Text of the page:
At Logica Research we’re passionate about how technology will impact people’s financial lives.  We designed the Logica Research Future of Money Study to gain insights to help companies improve people’s financial lives.  In the Spring 2018 wave of our study, Americans tell us that they want technology to make their lives simpler and easier.

Americans are focused on how technology is impacting how we spend our money. 

In our Logica Research Future of Money Study of 1,000 general population adults in the U.S., we learn that Americans anticipate that in five years technology will have the greatest impact on how they spend money—more so than on how they make it, save it, or invest it.

Compared to a year ago, Americans’ focus on the impact technology will have on spending is on the rise, while their focus on how technology is impacting how we make money has fallen.  This marks the second consecutive survey wave in which Americans have said technology will have the biggest impact on how they spend money and is up to 36% from 23% a year prior.  Americans anticipate changes in how they spend their money. They tell us that this shift is driven by Americans’ increasing use of digital payments (led by PayPal) and heightened interest in cryptocurrencies.

technology will impact future spending

The shift reflects a digital transformation in how we pay and a generation anticipation that more innovation in payments is coming.

Changes in work related to the ‘side hustle’.

The vast majority of Americans anticipate that the jobs they do today will exist 5 and 10 years from now.  Just 8% of Americans say that their current jobs won’t exist 5 years from now. Almost twice as many Americans (15%) believe their jobs won’t exist 10 years from now.  Although this is a relatively small percentage who anticipate change, it could translate into tens of millions of jobs.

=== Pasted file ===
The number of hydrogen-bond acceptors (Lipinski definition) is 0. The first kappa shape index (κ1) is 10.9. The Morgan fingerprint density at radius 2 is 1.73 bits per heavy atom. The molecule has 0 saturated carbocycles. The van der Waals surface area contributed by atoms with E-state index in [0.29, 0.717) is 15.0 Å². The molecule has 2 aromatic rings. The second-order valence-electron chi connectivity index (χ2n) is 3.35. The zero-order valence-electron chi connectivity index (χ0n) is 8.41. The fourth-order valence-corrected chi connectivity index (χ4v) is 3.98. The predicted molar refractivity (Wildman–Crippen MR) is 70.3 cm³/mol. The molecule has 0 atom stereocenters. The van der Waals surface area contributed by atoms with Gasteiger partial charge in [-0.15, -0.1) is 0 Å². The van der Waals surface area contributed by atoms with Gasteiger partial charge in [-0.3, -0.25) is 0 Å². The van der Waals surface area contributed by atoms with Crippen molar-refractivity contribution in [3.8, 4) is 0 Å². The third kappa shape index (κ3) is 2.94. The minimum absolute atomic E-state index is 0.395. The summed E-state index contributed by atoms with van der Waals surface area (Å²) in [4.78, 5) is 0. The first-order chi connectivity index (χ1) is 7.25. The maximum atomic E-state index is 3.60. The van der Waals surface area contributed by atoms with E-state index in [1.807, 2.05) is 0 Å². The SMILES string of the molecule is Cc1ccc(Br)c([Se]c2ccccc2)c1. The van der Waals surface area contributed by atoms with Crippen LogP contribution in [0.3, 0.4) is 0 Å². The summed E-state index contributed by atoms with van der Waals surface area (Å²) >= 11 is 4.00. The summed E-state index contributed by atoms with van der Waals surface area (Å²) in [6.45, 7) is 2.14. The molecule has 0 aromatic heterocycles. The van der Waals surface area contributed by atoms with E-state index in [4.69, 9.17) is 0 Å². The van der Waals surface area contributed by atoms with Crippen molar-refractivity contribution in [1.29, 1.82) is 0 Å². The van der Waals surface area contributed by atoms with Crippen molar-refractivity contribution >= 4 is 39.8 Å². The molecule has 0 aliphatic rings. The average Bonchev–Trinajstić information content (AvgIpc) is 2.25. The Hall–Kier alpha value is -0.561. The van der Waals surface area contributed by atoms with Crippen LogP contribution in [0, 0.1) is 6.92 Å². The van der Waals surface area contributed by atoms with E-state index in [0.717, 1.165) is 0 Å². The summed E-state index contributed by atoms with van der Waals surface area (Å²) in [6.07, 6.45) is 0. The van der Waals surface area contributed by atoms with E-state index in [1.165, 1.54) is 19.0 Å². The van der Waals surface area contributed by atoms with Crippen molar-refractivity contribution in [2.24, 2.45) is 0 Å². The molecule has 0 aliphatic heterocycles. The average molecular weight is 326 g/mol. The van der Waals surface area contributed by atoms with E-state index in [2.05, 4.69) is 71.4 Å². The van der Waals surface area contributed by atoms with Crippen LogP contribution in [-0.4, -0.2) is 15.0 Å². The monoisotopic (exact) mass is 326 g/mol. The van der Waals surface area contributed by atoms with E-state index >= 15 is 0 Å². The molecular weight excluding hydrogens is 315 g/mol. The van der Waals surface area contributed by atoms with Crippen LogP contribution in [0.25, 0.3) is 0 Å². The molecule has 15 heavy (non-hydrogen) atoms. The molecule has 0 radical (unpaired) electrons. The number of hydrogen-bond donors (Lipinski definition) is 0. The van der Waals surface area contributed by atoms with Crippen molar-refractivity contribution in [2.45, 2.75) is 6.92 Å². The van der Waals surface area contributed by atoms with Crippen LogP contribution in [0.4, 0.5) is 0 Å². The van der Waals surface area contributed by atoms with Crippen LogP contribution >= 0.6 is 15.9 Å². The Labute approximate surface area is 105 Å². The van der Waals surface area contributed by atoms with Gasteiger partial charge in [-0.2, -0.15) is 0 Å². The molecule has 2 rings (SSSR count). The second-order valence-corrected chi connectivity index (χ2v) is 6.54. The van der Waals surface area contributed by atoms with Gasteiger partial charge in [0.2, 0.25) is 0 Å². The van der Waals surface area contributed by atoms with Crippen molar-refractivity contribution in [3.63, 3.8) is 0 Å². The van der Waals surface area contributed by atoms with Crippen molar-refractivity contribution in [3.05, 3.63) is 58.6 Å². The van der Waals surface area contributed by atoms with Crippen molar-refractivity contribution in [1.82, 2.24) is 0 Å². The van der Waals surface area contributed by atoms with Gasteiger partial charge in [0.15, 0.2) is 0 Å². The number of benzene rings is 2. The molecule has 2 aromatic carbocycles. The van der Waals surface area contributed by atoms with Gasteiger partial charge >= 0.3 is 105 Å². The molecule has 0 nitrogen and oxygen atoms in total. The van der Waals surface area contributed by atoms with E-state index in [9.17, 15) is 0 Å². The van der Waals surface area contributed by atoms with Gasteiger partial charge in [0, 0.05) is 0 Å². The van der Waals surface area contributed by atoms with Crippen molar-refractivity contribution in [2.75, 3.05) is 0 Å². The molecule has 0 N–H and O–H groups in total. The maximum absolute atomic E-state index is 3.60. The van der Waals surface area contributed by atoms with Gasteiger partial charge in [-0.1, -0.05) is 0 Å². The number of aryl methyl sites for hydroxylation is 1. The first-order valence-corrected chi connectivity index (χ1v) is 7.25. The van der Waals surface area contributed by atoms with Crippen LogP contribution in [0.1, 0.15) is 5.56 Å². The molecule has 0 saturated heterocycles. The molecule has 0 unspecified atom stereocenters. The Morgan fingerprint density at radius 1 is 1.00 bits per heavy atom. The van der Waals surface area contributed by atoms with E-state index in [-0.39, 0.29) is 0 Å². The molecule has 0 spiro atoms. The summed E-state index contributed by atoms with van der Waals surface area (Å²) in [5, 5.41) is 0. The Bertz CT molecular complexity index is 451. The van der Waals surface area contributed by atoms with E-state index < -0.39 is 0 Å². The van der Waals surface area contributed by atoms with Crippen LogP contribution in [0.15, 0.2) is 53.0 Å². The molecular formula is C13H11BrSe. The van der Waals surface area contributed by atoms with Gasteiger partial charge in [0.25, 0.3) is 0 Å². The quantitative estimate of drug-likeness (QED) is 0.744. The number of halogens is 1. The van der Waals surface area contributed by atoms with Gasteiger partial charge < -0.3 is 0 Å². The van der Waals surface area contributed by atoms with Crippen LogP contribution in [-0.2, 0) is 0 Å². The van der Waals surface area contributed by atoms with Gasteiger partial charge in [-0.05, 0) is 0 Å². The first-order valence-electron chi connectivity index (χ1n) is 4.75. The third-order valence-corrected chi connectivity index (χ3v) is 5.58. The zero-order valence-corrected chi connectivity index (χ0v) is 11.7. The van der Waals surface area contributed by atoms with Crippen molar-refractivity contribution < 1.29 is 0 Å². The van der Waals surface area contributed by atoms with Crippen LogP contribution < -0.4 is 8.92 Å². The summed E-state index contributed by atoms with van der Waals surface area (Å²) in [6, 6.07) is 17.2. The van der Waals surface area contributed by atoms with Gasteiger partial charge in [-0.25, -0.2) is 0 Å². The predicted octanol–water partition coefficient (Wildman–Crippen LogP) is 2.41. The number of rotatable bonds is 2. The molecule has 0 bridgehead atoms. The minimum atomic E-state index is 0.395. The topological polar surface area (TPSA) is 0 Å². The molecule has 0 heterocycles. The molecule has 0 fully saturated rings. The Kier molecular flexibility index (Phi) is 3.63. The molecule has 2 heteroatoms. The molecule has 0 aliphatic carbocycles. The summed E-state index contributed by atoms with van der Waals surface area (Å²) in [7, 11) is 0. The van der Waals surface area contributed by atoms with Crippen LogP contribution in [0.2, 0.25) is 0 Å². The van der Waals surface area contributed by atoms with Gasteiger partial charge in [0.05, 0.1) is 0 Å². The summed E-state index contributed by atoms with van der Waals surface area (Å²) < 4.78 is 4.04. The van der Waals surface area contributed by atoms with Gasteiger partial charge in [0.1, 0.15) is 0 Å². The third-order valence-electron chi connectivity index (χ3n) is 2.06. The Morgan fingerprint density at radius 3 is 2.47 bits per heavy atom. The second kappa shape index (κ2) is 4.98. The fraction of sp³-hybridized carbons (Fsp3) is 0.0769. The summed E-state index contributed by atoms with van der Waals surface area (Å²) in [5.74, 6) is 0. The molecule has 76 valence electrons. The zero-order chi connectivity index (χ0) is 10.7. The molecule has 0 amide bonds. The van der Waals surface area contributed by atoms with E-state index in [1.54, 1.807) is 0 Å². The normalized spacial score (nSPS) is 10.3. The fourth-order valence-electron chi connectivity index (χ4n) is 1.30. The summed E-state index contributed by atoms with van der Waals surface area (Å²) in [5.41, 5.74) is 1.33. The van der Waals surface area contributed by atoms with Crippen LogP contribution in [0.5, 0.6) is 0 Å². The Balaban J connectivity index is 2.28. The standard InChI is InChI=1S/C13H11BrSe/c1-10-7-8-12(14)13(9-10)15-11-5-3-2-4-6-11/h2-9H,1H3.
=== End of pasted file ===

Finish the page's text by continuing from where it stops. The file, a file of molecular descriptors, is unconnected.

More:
Perhaps the bigger, more immediate transformation in how we work is the participation by Americans in the gig economy.  Forty percent of Americans in our survey report that they have a side hustle, which was defined as a job or project you have in addition to your main source of income.  It could be a project you do for fun to make extra income, or a way to generate additional income besides your main job.  For example, your own business, driving for Uber, AirBnB listing your home/property, or dog walking.

Half (51%) of Americans who report having a part-time or full-time job also say they have a side hustle.  Most Americans say they are supplementing their main employment for financial reasons.  The top two reasons are related to making additional income.  Using this freelance or contract work to pay off credit card debt is particularly important for Millennials, over a quarter (28%) of whom have a side hustle to pay off credit card debt.

For almost a fifth of Americans, the side hustle is about their passion, whether pursuing their dream­ (18%) or using their free time to build something (16%).

Big changes in how we pay.

In our Future of Money Study, Americans continue to tell us that they anticipate a shift from debit cards and cash to digital payment apps for in-person payments. For online payments, digital payments with PayPal are already at the top and are expected to be the number one way to pay 5 years from now.  Results from the study also show that Americans are more likely to think that cryptocurrency or a new innovation will take the lead over pre-paid cards, or other payment apps like Google or Apple or Amazon for online payments.

Technology is shifting other aspects of in-person payments.  When making a payment, Americans are often directed to swipe, dip, or hover their cards.  We looked at interest in contactless payments and found it to be relatively high for a technology that is not yet prevalent in the U.S., with 44% of Americans saying that having contactless payment options is important and 29% preferring to use contactless vs. 51% who prefer inserting/swiping and 20% who don’t have a preference.